Developers of a long-proposed 40-story condominium tower in Marcy-Holmes have canceled the development to look into possible rental units instead.
The project's developer, Alatus, LLC, announced the cancellation of its Alia condos earlier this fall amid similar housing proposals popping up in Minneapolis over the past couple of years. The next steps for the project, originally proposed in early 2016, include solidifying plans to repurpose the building into possible rental units, developers said. Plans will be decided by the end of the year.
Bob Lux, founder and principal for Alatus, said he was “extraordinarily sad” to see the condominium project bust.
“We love the site … You don’t get a site like that very often,” he said. “We want to build something really nice.”
The residential rental tower, located at 200 Central Ave. SE., would have a similar look to the original design for the condos, Lux said. The design would also be complementary to other large-scale rental towers in the area that have emerged in the past few years like the Expo or Rafter apartments.
Neighbors for East Bank Livability filed a lawsuit in fall 2016 against the developer and City for approving the building’s size. It was later denied by the Minnesota Court of Appeals.
But the lawsuit did put plans on hold, even though the project received a letter of approval from the Marcy-Holmes Neighborhood Association, Lux said.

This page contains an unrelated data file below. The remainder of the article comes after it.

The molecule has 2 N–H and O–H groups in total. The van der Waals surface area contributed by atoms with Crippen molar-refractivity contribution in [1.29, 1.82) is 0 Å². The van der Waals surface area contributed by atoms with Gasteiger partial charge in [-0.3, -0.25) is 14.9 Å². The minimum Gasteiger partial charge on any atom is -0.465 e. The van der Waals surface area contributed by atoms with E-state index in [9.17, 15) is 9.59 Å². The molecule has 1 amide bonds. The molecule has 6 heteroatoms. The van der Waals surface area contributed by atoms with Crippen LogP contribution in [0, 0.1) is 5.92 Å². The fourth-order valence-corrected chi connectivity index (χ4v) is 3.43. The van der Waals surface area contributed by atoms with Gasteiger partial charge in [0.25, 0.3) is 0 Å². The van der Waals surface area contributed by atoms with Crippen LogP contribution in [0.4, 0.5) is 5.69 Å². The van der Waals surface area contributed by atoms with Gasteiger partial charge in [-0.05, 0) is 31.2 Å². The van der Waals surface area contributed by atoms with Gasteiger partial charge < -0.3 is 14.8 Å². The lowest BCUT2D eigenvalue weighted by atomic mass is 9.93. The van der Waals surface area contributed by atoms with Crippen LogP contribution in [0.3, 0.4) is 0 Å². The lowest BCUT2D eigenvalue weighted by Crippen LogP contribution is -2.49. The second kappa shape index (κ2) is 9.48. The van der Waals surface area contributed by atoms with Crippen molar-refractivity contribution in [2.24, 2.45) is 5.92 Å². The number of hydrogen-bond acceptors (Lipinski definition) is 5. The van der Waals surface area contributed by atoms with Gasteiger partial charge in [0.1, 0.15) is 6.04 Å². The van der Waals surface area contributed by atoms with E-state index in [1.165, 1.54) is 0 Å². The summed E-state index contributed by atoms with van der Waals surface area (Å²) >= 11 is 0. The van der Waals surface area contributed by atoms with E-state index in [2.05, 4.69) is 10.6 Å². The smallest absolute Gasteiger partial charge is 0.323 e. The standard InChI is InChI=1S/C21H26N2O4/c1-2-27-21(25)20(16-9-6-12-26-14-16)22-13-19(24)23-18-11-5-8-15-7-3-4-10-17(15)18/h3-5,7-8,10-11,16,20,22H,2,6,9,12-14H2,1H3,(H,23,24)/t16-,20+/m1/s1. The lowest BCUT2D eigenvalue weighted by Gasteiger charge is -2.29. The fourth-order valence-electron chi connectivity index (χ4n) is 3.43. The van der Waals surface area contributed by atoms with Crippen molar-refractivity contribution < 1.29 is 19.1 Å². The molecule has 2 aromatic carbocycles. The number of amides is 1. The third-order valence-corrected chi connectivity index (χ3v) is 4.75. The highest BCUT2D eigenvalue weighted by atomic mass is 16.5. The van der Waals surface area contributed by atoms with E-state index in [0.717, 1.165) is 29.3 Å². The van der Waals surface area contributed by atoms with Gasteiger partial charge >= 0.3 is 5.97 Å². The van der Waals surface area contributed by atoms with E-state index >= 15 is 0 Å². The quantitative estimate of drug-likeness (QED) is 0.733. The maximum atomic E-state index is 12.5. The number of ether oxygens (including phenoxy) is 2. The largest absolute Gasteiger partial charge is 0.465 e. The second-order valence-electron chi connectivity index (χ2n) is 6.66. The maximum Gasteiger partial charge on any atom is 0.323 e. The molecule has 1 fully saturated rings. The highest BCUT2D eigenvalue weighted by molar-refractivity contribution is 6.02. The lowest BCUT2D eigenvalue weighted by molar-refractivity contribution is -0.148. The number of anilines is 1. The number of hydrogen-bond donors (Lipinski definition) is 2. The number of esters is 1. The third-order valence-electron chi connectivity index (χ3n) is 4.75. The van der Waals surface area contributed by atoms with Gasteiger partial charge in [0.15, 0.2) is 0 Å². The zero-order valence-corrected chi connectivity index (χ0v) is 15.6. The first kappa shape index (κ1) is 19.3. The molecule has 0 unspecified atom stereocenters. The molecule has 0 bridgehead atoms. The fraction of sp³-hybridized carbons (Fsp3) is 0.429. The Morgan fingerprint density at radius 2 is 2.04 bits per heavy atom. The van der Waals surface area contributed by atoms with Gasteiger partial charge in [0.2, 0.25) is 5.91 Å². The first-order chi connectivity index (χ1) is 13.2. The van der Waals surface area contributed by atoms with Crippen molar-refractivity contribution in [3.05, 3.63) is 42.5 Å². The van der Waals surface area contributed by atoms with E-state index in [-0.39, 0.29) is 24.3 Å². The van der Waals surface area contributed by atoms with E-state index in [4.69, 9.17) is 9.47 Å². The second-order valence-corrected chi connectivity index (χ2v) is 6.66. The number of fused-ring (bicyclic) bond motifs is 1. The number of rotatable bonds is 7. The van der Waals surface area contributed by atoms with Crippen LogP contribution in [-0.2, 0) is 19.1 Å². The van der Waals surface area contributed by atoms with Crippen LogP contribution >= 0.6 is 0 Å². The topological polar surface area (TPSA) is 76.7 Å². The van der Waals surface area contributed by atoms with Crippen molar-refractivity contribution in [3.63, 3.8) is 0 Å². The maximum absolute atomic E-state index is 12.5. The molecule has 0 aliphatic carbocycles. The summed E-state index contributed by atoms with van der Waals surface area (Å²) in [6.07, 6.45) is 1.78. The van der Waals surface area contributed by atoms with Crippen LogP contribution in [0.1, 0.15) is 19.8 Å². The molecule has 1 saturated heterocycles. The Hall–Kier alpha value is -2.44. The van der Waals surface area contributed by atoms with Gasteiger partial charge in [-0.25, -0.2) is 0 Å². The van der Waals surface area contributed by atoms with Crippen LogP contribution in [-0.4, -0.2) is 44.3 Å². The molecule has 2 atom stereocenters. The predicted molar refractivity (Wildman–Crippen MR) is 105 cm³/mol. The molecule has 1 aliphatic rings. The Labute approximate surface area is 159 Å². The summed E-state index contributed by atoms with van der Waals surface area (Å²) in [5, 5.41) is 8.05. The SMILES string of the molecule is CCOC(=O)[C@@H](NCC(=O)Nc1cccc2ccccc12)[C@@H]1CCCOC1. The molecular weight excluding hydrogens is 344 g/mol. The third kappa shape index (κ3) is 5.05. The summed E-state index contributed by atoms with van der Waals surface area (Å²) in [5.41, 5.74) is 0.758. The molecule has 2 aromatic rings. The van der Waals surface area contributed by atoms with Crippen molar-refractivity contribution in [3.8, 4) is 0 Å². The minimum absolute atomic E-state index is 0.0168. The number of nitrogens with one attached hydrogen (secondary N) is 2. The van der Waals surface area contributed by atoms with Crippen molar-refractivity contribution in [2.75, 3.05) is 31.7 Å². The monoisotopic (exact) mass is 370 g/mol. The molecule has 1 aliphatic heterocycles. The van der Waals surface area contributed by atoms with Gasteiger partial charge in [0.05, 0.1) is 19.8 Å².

Two condominium projects nearby have also been proposed since the lawsuit was filed: Eleven on the River and Four Seasons. Lux said when he proposed the project years ago, his tower was the only one.
Originally offering 214 units, Alatus told the Minnesota Daily in 2016 condo prices would have ranged from $300,000 to more than $3 million.
Marcy-Holmes community members say there is a prospective market for condos in the area, even with more being built nearby. Ward 3 City Council member Steve Fletcher said condos provide opportunities for housing ownership much needed for the neighborhood, granted the price is not too high.
“There is not enough ownership opportunity in the city, so condos are selling very quickly,” he said. “A lot of housing is getting built that’s too expensive for people in Minneapolis … There are a lot of people interested in buying a condo if they could afford it.”
Twin Cities condos have increased in price by 9.8 percent since last year, according to September data by the Minnesota Property Group. Condos also makeup 2.3 percent of the housing inventory in the Twin Cities as of September.
Marcus Mills, a Marcy-Holmes resident, said he has been supportive of the project since it was first proposed.
He also said condos are good for Minneapolis if they are not too expensive, but still likes the prospect of rental units.
“People in the neighborhood have been saying the market is drying up … and it hasn’t done so, “ Mills said. “Condo or rental property … I think [the tower] would fill in Marcy-Holmes and I think it would fill quickly.”